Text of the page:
ASD Insider Tip: Want to see who is already pinning your website content so you can then engage with them? Go here. (Replace YOURWEBSITEURL.COM with your own web address to see pins of your content.)
Create, Curate, and Diversify Your Pin Content to Increase Sales
Fill your pinboards with pins of original photos of your own products, collages of your products, your shop, and catalog images.
To balance their original content, successful pinners also combine and curate “found” content.
Mixing original content and product shots with aspirational images helps your pins come up in searches.
Fashion retailers Top Shop and Kate Spade do this by mixing product, editorial images, and on-brand inspirational photos. This gives your potential customers context of how your brand can integrate into their lives and how they can best use your items.
ASD Insider Motivation: Is it worth it? According to a recent Piquora study, 50% of visits to Pinterest content happens after 3.5 months of a pin being posted. The half-life for content on Twitter and Facebook is only somewhere between 5 minutes and 80 minutes. That. Is. Not. A. Misprint.
Optimize for Mobile - Maximize Pinterest for Business
Did you know 80% of Pinterest’s traffic is mobile?
It makes sense since the app is incredibly easy to use and navigate. If you create a Pinterest account for your brand or store, make sure it’s mobile friendly with easy to read 100-word captions, and link to the product page (not just your homepage).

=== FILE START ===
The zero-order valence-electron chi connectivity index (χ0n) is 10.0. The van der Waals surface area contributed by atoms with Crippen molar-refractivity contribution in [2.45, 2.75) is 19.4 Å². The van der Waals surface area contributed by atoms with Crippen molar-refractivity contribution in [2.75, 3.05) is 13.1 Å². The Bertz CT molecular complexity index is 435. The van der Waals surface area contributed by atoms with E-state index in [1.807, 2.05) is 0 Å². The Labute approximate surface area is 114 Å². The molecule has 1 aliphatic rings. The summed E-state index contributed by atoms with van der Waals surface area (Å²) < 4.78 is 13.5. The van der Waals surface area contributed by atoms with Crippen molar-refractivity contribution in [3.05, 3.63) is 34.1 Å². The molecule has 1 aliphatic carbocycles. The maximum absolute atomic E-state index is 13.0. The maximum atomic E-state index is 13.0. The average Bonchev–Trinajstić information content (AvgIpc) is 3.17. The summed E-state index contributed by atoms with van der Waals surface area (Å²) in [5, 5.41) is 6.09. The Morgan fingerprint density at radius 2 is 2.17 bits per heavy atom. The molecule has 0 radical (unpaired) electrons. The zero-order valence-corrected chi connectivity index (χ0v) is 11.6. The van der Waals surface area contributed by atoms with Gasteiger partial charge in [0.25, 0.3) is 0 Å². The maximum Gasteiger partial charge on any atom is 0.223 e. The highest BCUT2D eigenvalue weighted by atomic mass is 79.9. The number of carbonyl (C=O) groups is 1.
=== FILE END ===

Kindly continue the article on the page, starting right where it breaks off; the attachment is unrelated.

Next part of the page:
Remember, your first two boards will show up before the scroll on mobile. You can always rearrange your pin boards so the ones you want to focus on come first.
Integrate Your E-commerce Platform with Pinterest to Increase Sales
Are you aware of the fact that Pinterest sends the second most traffic to e-commerce sites, second only to Facebook?
One of Pinterest’s newest features allows users to purchase directly from Pinterest. This is a great way to retain customers as they come across your pins rather than first hope they click in your caption, then go to your site, and only after that, complete a purchase.
Pinterest currently works with popular E-commerce platform Shopify, and will be integrating more platforms soon. This “buy button” is changing the Pinterest game, especially for brands and retailers.
The Takeaway - Pinterest is Crucial for Retail Success
Whether it’s Facebook, Instagram, Pinterest, Twitter, LinkedIn or your website, having a clear, strategic presence will help buyers find you fast -- and can significantly impact offline sales activity.
And Pinterest is a great channel to focus on, especially if you own a retail shop.